100 years ago, January 18, 1923

• Let There Be Water and Sewer

Various interpretations of the proposed water and sewer propositions are being heard in the village. Some statements are made, no doubt to influence people to vote against the project, and some are made on account of a lack of knowledge. With the purpose of making the proposition clear, the editor wishes to make a few brief statements.

The council proposes to call an election in the near future for the purpose of voting for an $18,000 bond issue. This money is to be used to erect a tower and tank, make the necessary wells, pump house, pumping equipment, and all expenses in connection with the water supply system. There will be no bond issue for the water mains or the sewers. The expense of these is assessed up to the lots past which they are laid.

The citizens must petition the council for water and sewers if they want them, so it is up to the people how much or how little of the water and sewer system they want to install. It may be that they will be put in on Broadway only and then added to year by year as the property owners petition for them. When water and sewers are put in, the property owners themselves pay the cost, and it is not assessed up to the village. For instance, if water mains are laid the entire length of Broadway, the property owners on either side of Broadway must pay for it, and the people living on other streets will pay nothing. The only thing the entire village must pay for is the $18,000 bond issue. If property owners do not wish to pay cash, they can take twenty years in which to pay for water and ten years time in which to pay for the sewers.

Property owners must petition the council if they want water or sewer. If the majority do not want them, they do not have to petition for them. If the bond issue does not carry, there will be no water or sewers. If the bond issue does carry, the council will immediately call for bids to erect a 100,000-gallon tank and tower, pumping outfit, etc.

75 years ago, January 15, 1948

• Another Letter from Germany Received

Dear Henry Klovstad, 

I am sorry when I write not rightly English, but I have had no English teaching, therefore I try to write as good as I can.

I am much obliged to you for your help. I have got your jacket from the auxiliary work of protestant church. I found your address in the sleeve of jacket and I thought that I would write you and thank you so many times.

I study theology here in Heidelberg in the third academic term. I am from Berlin. My parents, brothers and sisters are in Berlin now still. I was in Berlin till Sept. 1947. I have studied two academic terms there because we were burned off in the last year of the war, it is at home very poor now. It is difficult to live in a large city as Berlin. Here in Heidelberg it is though not better but my mother has so to be concerned about me. It is in Germany very difficult all now. The need is so great.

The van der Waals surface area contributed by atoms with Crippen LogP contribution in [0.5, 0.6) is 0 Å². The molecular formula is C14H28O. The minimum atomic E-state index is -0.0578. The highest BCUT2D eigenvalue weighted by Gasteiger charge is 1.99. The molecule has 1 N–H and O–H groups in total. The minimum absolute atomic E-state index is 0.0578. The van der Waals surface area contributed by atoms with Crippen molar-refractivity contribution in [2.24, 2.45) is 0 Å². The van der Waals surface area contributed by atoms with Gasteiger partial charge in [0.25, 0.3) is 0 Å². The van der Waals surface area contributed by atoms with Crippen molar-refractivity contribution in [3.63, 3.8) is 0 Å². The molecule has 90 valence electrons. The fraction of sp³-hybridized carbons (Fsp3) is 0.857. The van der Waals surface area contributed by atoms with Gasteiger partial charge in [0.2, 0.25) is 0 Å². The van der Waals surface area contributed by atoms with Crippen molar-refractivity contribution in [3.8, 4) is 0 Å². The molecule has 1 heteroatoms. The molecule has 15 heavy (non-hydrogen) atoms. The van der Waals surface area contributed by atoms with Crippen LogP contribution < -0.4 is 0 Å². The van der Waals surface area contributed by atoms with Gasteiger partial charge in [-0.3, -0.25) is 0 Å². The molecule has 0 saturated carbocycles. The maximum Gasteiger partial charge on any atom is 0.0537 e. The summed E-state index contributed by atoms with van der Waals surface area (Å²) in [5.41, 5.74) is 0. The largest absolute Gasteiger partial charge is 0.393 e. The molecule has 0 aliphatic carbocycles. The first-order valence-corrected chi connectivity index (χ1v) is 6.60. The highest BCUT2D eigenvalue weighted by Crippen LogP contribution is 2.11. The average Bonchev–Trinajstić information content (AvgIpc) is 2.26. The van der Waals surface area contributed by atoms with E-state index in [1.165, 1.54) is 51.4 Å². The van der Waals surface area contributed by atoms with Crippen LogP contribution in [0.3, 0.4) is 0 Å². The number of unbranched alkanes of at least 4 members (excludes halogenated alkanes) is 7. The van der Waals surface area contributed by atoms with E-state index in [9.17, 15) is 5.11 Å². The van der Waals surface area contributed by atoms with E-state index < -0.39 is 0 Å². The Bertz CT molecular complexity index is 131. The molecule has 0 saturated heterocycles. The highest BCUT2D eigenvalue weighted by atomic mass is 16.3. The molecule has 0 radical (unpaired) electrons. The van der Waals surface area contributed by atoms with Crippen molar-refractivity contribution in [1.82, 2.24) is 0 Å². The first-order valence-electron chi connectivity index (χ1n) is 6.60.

Because we burned off, I have had all my things lost, so was I very glad over your assistance. We had rescue nothing. My brother and I was in the military. My one sister was in the work service and the other in school. So we be glad of all what we obtain. It give in Germany nothing, not only not any clothes but also no foodstuffs, so we are living by help from other lands of the world.

I write this letter in English because I know not if you can read German or not, but I should like you thank. My English is though very bad but I hope that can read it.

I should have very pleasure when you write me.

With kindest regards, Yours thankfully, Hans Dieter

50 years ago, January 18, 1973

• Jaycees Ready for Fishing Derby Sunday

Pelican Rapids Jaycees are all set for their annual fishing derby at the north end of Lake Lida. The sponsors are offering prizes with a total cash value of over $1,600 this year, including a snowmobile, a snow thrower, an ice auger, a Polaroid camera, a sports kit, and a cooler. Fishermen entering the first game fish weighing a pound or over will receive a Norbest Turkey in addition to a chance at the other prizes.

The Jaycees will provide free coffee and free minnows and will offer lunches and fishing licenses for sale. Fishing holes will be drilled.

Earlier, there was some concern that heavy snow would prevent the formation of sufficient ice for the derby, and later there were reports of some flooding of the ice. The bay where the derby is held, however, escaped the flooding, and there is now about 20 inches of ice.

The Jaycees report that proceeds from this year’s derby will be used for the purchase of playground equipment for village parks.

25 years ago, January 21, 1998

• Roger Gilbert’s 6 lb, 13 oz Walleye wins Fishing Contest

Roger Gilbert’s big walleye won the grand prize in the National Championship Ice Fishing Derby sponsored by Pelican Rapids Jaycees on Lake Lida.

Gilbert, from Fergus Falls, entered a 6 pound, 13 ounce walleye for the largest game fish. He won the national trophy and also received a portable fish house for the biggest walleye.

The second-largest walleye weighed 1 lb. 13 oz. and was caught by Dave Riddering.

Nathan Stokka, Pelican Rapids, caught the largest northern, which weighed 5 lb. 8 oz. Stokka also won a portable fish house.

Turning in the largest bass, 1 lb. 4 oz., was Red Nordstrom, while Kevin Zitzow won the sunfish category with his 1¼ pound fish. Those winners took home sunflower heaters.